# How hard would it be to create a 1k file from the SHA1?

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I was thinking instead of actually transferring file pieces, if we transmitted the SHA1 in small enough pieces, couldn't we just create the actual 0s and 1s on our end? Even with brute force, how long would 1k take? Create a rainbow lookup table and couldn't we potentially generate all the data we need for a file from our computer?

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1 KiB = 1024*8 bits = 8192 bits

2^8192 = GINORMOUS NUMBER

Somehow, I find it highly doubtful you or anybody else will be generating a SHA1 lookup table for every possible 1 KiB piece.

Additionally, hashes aren't collision-free, meaning that a single SHA1 hash may potentially belong to multiple pieces. Even if you had a lookup table, you might still end up picking out a piece that passes the hash check, yet, is still the incorrect piece.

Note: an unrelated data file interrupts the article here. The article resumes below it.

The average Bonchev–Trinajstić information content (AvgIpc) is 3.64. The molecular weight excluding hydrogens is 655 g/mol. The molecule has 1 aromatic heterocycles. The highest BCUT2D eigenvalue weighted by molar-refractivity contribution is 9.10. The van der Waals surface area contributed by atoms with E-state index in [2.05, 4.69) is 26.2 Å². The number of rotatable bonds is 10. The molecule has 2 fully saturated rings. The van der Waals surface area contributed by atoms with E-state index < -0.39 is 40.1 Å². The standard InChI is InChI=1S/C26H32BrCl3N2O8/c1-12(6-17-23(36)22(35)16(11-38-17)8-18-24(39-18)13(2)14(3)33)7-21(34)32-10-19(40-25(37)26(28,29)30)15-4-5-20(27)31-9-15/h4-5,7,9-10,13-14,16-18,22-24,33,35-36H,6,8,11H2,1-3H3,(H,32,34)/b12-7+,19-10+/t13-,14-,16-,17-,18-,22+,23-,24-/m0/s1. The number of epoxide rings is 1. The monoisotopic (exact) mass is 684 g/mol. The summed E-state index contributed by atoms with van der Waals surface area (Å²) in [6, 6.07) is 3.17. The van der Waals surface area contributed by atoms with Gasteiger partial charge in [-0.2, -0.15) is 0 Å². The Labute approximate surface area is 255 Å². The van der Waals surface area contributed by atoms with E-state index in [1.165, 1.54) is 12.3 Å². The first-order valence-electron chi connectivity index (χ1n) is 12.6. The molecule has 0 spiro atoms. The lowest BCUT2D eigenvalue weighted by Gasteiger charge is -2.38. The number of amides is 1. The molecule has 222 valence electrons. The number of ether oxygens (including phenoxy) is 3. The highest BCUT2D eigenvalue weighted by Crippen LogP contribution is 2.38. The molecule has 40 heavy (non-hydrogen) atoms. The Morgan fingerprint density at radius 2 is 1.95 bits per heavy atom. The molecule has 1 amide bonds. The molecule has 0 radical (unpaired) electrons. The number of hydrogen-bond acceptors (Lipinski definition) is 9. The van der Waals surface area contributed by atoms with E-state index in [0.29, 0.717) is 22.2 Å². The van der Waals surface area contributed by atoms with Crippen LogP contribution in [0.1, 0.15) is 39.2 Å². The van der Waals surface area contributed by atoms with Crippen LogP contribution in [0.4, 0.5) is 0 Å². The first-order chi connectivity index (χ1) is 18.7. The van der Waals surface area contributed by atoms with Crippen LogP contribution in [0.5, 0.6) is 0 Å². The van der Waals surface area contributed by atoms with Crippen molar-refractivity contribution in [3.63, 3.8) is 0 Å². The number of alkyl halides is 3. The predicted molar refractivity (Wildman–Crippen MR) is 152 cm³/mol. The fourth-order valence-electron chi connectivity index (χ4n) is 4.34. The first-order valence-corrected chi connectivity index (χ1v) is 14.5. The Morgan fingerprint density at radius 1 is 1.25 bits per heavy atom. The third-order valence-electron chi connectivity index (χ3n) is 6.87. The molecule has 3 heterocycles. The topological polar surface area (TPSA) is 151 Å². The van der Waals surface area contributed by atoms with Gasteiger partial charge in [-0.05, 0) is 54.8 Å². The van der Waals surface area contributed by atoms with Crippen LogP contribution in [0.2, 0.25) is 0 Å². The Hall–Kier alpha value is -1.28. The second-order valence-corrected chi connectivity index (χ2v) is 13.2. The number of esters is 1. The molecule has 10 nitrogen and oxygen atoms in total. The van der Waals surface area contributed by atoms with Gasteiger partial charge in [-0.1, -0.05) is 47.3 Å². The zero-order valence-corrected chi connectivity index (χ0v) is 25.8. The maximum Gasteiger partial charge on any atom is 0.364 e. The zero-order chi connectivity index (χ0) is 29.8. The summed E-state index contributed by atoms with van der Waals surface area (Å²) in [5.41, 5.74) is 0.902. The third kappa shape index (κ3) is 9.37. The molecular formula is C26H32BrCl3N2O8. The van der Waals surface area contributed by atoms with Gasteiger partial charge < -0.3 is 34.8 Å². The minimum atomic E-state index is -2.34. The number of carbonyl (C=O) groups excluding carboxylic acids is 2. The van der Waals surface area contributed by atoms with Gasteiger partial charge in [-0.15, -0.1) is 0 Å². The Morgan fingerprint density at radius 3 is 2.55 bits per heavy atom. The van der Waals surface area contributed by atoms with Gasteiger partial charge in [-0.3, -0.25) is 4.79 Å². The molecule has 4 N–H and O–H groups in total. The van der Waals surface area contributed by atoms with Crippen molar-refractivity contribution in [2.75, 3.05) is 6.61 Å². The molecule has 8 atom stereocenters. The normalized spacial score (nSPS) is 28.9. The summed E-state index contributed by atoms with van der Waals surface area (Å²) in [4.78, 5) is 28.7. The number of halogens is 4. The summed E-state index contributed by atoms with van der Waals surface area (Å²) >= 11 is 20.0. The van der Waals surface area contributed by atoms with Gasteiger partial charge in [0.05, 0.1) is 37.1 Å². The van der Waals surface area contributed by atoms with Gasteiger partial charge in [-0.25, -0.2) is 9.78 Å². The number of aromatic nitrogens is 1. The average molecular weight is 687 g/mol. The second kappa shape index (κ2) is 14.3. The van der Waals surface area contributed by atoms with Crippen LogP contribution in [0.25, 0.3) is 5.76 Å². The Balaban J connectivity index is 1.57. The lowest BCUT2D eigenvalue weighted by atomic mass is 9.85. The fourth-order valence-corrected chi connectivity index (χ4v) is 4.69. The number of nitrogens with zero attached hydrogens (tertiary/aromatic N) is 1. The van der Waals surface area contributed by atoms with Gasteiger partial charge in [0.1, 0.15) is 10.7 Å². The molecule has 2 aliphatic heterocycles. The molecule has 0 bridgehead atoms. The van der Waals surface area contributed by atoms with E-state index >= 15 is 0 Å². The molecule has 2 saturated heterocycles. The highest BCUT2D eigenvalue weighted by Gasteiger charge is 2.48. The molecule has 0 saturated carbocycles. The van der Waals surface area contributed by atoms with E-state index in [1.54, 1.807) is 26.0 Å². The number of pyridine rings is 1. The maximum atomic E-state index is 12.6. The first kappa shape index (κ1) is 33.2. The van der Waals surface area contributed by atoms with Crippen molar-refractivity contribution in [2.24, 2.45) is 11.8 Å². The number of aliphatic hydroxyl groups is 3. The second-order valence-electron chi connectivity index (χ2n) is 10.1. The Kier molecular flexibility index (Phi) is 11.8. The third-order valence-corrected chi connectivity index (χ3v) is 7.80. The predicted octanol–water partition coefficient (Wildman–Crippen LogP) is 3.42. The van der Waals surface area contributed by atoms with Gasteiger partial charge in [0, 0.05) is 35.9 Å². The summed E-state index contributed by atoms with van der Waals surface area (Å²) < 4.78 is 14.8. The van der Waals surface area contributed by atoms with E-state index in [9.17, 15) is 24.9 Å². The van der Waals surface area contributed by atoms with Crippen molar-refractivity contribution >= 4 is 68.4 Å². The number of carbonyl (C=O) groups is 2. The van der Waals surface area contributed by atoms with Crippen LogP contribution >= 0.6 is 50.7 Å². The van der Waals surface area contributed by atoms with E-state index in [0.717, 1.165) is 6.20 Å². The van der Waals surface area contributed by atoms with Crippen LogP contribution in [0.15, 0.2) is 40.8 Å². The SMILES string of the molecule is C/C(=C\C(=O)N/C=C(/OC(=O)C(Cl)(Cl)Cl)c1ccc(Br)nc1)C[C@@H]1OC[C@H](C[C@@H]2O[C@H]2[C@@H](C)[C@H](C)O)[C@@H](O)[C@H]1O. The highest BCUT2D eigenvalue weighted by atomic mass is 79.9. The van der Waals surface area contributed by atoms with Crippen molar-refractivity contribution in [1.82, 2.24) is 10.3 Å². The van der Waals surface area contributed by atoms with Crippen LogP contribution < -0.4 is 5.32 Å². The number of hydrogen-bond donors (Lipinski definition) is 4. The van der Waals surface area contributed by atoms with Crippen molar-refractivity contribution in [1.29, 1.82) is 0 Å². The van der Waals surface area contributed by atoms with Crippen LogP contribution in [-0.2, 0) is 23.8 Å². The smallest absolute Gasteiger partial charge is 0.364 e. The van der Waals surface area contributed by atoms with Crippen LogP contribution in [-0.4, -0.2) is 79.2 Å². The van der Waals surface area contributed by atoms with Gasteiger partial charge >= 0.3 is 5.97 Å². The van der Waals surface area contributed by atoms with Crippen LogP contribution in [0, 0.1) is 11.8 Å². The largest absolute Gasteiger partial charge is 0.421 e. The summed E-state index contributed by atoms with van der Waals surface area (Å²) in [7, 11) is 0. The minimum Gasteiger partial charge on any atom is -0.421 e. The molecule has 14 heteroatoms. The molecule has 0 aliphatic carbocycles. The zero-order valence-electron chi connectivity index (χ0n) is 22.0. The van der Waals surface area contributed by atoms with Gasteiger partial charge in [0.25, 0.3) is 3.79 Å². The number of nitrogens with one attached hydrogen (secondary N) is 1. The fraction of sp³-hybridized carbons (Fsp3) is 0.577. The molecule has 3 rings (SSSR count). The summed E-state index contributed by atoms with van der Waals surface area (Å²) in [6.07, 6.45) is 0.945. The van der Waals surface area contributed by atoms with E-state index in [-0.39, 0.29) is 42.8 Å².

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> GINORMOUS NUMBER

How much data exactly is 2^1892?

> a single SHA1 hash may potentially belong to multiple pieces

I was under the impression that it was mathematically possible, but statistically insignificant? Would adding CRC check on top of SHA1 take care of this issue?

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For reference: 2^128 = 340,282,366,920,938,463,463,374,607,431,768,211,456

So you'd have to keep a table of that many 128-bit (16-byte) chunks of data along with each of their 20-byte SHA1 hashes, along with (if you choose) their 4-byte CRC32 checksum, basically 40*(2^128) bytes just for all the combinations of 128-bit chunks of data. That's not even counting storage overhead.

Imagine 8192-bit (1 KiB) chunks. It'd only grow exponentially, and exponential growth is VERY quick. That's (1024+20+4)*(2^8192) bytes without storage overhead. In short, it's completely impractical.

Trying to generate collisions is even more impractical, and you'd still run into the fact that SHA1 hashes aren't guaranteed to be unique for each piece of data.

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Thanks for indulging me and taking the time to explain. I'm just getting a grasp of the concept of petabyte. I can't really conceptualize a number that big.

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